posted on January 29, 2010 23:07
By John Simeone
“If you only had one thing to say, what would it be?”
The first Bald Eagle I ever saw was on the western end of Mt Magazine in Arkansas. I was about half way up the highest point in the Ozark range when I saw a big black bird with a white head and a white tail flying over the the high point of the mountain, then I heard its high pitched scream. All I could do was stare in amazement, at this breathtaking sight, of which will be ingrained in my minds eye for ever.
Trips out west and my hitch in Alaska brought more eagle sightings, in places where they were supposed to be, but I never suspected them to be in my back yard in Louisiana. Some how I associated eagles with high mountains and wild remote places, but not so. About ten years ago Bald Eagles made a showing in force along the Sabine River at Toledo Bend Lake, that's when I became an official Eagle watcher and protector.
So how do you protect eagles? Well that's pretty simple, you do it through education and awareness. Simple really, you let people know that they are not dangerous unless you get too close, their main diet consists of small animals and mainly fish along the Sabine River, so there is no reason cattlemen should worry about an eagle. Probably any bad rap associated with cattle and eagles stems from the fact an eagle will find a dead cow or calf and take a free meal, seeing this the story goes out that eagles are killing cattle, highly unlikely.. After watching our eagles along the Sabine river I have found they don't have to work that hard for a meal considering the river is working alive with fish all year long.
Every good American knows the Bald Eagle is the National Symbol of Patriotism in the United States of America, the ultimate icon of the word “freedom.” If I went to the closet and got out my old Army uniform I would find it covered with Eagles, the buttons, the brass, and the medals. Of course even the President of the United States is represented by an eagle, and so goes just about everything we associate with all things of our homeland. We learn all about eagles in school, but the icon perhaps is so familiar that it loses its true meaning as we become complacent in a land of plenty.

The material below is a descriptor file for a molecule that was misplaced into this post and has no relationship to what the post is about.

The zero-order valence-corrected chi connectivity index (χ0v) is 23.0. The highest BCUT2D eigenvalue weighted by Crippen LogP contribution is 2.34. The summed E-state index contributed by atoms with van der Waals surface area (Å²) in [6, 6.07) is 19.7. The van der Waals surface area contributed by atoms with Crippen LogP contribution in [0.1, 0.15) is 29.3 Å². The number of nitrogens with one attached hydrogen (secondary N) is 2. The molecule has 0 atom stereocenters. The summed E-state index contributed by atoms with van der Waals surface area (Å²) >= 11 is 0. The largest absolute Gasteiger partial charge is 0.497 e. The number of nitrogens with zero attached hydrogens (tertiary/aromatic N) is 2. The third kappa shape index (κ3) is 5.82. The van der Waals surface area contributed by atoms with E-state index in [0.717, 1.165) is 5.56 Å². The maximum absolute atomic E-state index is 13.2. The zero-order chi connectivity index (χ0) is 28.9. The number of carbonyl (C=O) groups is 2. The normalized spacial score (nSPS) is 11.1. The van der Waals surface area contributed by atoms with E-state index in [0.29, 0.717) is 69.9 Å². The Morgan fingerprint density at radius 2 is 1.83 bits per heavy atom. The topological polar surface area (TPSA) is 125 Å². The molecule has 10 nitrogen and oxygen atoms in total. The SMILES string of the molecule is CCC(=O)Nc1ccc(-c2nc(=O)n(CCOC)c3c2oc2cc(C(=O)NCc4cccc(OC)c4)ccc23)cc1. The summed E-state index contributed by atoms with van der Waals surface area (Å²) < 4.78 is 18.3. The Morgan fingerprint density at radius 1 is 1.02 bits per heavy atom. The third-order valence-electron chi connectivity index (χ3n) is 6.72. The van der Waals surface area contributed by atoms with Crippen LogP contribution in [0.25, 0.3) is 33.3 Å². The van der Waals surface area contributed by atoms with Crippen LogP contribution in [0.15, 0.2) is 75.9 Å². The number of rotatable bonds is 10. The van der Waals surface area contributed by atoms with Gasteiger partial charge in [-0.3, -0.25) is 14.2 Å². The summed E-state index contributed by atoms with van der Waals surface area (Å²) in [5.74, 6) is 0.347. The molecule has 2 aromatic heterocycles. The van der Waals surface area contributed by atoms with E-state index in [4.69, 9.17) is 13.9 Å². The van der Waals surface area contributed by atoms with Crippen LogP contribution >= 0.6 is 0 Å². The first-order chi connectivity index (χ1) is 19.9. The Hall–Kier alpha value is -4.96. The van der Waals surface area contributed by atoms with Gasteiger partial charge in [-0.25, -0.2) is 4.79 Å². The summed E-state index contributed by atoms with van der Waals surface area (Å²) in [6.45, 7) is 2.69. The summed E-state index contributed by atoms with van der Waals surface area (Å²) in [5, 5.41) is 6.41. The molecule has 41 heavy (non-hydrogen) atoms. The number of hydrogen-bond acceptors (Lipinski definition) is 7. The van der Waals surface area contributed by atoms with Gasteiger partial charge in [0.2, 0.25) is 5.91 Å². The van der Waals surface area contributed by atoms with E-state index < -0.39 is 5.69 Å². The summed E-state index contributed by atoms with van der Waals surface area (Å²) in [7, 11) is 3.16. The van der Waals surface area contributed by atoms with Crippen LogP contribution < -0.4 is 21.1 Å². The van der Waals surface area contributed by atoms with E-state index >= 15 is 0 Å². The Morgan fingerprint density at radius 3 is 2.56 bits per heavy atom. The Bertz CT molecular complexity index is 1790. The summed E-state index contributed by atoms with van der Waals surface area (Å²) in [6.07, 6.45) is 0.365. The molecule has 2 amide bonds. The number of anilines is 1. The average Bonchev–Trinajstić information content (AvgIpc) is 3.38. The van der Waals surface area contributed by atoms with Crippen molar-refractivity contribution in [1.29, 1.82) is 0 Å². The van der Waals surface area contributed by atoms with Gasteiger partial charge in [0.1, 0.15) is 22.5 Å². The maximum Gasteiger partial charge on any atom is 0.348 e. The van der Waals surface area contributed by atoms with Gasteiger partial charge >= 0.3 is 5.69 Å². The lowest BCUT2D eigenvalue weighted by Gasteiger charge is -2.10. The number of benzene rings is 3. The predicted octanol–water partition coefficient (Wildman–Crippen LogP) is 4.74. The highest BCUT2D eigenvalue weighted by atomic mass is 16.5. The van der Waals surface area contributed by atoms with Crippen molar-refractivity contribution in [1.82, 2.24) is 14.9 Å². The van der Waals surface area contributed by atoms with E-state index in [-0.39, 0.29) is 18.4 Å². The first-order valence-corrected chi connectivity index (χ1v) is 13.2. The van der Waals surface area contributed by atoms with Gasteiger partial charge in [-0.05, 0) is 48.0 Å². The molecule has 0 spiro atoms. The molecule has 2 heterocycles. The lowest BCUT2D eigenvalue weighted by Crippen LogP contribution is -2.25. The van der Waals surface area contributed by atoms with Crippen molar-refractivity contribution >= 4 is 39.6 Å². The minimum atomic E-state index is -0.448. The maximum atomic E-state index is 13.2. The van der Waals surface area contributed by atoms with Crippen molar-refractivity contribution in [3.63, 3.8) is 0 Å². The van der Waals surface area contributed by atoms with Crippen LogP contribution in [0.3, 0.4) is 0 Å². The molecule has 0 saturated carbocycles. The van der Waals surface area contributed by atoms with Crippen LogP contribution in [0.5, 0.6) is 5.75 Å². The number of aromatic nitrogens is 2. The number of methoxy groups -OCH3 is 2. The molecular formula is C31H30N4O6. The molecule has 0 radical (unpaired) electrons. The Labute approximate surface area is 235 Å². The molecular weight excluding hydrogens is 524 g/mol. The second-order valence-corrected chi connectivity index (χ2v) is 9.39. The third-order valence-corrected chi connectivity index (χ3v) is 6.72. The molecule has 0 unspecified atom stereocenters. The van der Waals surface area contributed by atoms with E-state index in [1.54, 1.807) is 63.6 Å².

The Native Americans, go much further in their reverence, as the Bald Eagle is a religious icon as a living symbol of “The Great Spirit,” to them killing an eagle would be like burning down a church. Killing an eagle in one sense has to be an act of domestic terrorism, the perpetrator will certainly think so when caught, but there has to be a special kind of evil stupidity involved with such an act. Today I know of no hunter or fisherman that would harm an eagle, but those who would do exsist.
Now each family in America has some sort of connection with an Eagle, as all Americans including Native Americans migrated here at one time or the other. With the migration of humans to North America regardless of the time line, that Bald Eagle soaring over the tree tops and mountains with its high pitch scream was in fact a welcoming call to a land of freedom. Pretty simple really with a little thought.
If left unmolested they will live as old as a man, mating for life with their partner. I don't try to give animals human characteristics. They live simply, they eat, fly, and make baby eagles, they are an important part of the ecology therefore they are supposed to be here. We the people, however, have something special in that we have Eagles among us. Just while doing a little fishing down below the dam at Toledo Bend I get to see Eagles just about any time I want to look up. Each time I see one it becomes a new experience to expand the mind in wonderment. Recently I conjured up a hypothesis about Eagles I don't think anyone has thought of yet. Now I may be wrong about this but it has stuck in my mind so much lately that I need to share this thought with the rest of the readers. While contemplating Eagles in general while experiencing the tranquility of wild places, I believe I have discovered something about Eagle communications. T hats right, Eagles talk to each other. Their lives are so simple that they know instinctively what to do as far as life in general. So the only sound they make is a high pitched scream, that you will hear any time you get around Eagles.
Now that sound they make has been associated with fearsomeness down through the ages, many times associated with the sound of a battle cry. No that's not it at all. To know what Eagles say requires a deeper understanding of things in general then it becomes very clear. The question is “If you only had one thing to say to your family, your friends, and it was good, what would you say?” If God is love, then Eagles scream it to the high heavens...Pass it on.